Quantitative data are expressed as median and range, and qualitative data as relative frequencies (n/N). We compared the frequency of EIs determined by capnography with the frequency determined by ultrasound, and the number of correct placements determined by ultrasound with the number determined by radiography. We also compared the time it took to perform the different procedures. Comparisons were made for the results of the subsets of patients in the PICU and NICU. We used nonparametric tests (Wilcoxon matched pairs test, and Mann–Whitney U test for independent samples) and the chi-squared test. The statistical significance was set at P<.05.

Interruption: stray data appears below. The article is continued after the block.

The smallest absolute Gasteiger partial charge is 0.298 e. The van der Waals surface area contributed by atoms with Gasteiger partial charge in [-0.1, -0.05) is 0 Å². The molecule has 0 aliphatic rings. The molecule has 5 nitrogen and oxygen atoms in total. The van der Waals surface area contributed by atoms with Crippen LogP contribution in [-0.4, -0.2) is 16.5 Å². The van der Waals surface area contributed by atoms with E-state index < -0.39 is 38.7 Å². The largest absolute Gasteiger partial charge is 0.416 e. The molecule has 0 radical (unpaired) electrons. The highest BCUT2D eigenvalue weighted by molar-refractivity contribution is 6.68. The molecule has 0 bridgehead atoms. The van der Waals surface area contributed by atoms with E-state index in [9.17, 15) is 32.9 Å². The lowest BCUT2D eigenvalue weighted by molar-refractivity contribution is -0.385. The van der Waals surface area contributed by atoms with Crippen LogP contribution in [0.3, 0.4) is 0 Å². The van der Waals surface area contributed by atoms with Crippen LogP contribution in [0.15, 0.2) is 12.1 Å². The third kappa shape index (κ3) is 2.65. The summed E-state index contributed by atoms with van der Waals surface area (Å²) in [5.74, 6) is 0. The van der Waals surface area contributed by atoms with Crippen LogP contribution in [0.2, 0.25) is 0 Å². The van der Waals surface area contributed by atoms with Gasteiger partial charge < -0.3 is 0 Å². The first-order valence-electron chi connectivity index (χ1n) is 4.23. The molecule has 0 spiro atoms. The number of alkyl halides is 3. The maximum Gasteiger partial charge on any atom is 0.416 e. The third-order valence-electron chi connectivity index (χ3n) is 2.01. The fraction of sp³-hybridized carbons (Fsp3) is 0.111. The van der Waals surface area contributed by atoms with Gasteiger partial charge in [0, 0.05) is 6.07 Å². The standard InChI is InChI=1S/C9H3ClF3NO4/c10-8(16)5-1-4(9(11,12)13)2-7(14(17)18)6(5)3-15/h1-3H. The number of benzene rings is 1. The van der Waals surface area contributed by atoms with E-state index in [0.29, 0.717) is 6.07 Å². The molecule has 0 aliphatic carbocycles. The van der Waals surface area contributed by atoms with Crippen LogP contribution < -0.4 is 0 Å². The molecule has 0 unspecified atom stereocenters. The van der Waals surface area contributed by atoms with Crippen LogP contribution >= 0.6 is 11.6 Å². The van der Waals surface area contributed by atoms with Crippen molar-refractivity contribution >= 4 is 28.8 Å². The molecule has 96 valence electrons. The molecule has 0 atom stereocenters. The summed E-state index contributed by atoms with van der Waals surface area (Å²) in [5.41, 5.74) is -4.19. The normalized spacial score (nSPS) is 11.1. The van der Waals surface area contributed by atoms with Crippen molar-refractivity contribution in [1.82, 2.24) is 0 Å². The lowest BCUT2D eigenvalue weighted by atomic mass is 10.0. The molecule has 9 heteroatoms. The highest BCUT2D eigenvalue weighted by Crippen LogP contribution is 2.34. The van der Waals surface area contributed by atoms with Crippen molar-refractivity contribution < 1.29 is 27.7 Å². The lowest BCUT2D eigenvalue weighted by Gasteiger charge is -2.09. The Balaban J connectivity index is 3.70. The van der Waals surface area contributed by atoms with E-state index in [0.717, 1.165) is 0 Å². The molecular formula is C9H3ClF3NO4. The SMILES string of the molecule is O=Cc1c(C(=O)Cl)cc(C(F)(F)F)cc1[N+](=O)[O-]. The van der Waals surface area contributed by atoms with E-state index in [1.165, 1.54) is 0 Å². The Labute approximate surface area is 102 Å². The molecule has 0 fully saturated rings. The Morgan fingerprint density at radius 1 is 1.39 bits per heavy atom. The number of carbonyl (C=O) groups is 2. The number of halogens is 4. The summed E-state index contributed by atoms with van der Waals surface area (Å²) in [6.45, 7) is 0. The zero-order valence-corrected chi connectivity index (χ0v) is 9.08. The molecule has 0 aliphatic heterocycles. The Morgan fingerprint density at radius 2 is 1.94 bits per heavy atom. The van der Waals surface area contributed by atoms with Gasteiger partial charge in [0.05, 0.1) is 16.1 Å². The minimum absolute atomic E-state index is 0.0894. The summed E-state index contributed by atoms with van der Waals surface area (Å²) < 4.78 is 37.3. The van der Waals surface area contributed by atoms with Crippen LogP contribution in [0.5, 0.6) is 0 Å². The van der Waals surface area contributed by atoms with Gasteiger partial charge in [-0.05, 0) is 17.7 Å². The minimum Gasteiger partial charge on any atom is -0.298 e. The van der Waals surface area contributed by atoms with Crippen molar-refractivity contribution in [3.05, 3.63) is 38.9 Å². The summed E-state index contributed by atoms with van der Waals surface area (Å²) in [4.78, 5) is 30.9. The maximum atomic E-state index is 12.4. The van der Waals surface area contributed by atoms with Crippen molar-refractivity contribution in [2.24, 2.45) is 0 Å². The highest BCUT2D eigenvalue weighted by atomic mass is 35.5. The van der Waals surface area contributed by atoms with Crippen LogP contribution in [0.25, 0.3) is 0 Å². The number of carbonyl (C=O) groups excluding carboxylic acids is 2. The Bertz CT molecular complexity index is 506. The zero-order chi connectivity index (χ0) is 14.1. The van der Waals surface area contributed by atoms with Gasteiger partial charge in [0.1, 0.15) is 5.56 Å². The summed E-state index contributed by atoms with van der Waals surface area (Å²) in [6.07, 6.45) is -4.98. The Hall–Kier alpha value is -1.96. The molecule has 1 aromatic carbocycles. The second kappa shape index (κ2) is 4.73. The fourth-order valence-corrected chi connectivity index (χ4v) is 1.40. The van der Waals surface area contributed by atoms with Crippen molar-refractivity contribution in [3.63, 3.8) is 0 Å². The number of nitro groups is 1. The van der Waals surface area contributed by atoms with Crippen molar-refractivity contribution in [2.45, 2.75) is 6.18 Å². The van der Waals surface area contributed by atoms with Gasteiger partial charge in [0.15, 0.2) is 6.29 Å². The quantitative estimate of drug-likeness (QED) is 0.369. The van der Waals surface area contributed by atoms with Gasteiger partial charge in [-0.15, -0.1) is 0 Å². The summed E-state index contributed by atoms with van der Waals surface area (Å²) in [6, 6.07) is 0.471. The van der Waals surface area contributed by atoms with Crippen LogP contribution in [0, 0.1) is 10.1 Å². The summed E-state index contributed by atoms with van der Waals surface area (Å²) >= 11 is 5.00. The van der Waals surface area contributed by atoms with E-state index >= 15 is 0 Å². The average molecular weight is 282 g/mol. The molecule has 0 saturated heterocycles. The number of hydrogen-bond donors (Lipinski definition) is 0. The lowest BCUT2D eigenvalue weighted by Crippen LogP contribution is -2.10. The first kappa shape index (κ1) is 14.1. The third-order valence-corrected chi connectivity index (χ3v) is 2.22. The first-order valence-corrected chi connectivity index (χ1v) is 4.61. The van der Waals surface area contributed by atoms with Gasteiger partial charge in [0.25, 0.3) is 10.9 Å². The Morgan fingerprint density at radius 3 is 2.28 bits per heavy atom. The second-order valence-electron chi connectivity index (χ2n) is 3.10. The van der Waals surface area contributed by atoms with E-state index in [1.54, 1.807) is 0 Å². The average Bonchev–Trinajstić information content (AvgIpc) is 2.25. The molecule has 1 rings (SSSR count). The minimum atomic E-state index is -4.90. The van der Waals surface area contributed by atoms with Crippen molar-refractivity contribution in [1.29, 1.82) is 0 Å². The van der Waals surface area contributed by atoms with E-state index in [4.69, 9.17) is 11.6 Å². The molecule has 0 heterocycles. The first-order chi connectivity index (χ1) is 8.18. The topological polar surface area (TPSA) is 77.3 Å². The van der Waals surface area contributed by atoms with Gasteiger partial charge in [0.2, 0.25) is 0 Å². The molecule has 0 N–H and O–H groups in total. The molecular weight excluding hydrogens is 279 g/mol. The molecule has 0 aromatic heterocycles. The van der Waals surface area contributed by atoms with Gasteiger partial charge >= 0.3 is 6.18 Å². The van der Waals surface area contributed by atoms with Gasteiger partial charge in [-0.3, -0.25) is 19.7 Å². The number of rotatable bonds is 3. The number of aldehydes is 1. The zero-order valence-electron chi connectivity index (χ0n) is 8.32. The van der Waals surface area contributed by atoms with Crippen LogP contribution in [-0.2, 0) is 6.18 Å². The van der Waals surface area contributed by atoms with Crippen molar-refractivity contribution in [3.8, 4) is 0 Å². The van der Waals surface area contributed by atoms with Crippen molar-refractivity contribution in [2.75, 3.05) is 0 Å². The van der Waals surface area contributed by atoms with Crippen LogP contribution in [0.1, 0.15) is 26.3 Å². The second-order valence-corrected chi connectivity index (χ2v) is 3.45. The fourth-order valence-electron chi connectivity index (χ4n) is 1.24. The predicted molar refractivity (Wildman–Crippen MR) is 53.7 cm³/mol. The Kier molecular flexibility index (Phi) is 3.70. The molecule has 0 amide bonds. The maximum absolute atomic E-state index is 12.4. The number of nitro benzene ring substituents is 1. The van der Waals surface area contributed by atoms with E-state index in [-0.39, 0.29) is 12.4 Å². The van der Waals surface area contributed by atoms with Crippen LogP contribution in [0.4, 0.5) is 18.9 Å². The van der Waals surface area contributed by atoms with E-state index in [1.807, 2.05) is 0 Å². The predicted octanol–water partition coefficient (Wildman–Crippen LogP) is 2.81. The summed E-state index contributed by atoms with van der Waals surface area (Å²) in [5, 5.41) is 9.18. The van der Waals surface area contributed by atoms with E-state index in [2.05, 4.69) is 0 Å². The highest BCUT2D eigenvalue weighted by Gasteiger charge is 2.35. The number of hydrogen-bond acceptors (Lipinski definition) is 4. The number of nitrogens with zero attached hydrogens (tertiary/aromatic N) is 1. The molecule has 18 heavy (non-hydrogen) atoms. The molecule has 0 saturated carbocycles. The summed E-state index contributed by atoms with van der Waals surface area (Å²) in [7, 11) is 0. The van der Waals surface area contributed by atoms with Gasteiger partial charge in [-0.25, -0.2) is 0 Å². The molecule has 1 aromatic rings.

The sample included 31 intubations in 26 patients. Thirteen were neonates in the NICU with a median gestational age of 32 weeks (range, 24–40 weeks) and a median weight of 1438g (range, 530–3450g). There were 13 children in the PICU with a median age of 4 years (range, 3 months–14 years) and a median weight of 21kg (range, 4–58kg). Tables 2 and 3 summarise the results of the capnography vs ultrasonography and the radiography vs ultrasonography comparisons. We found no significant differences in the ability to detect EI between capnography and ultrasound in NICU or PICU patients; however, ultrasound was significantly slower, a difference that was not observed in the PICU patient subset. We found no significant differences between radiography and ultrasound either. The ETT was not visualised by means of ultrasound in 2 neonates with positive capnography. On the other hand, ultrasound did not detect 2 malpositions (ETT placed too high) that were detected in the radiograph. Using capnography as the standard criterion, ultrasonography showed a sensitivity of 92% and a specificity of 100% in detecting the presence of the ETT in the trachea. Ultrasonography also showed a sensitivity of 100% and a specificity of 75% compared to radiography in detecting the correct depth of insertion of the ETT. Ultrasonography was significantly faster than radiography in every comparison.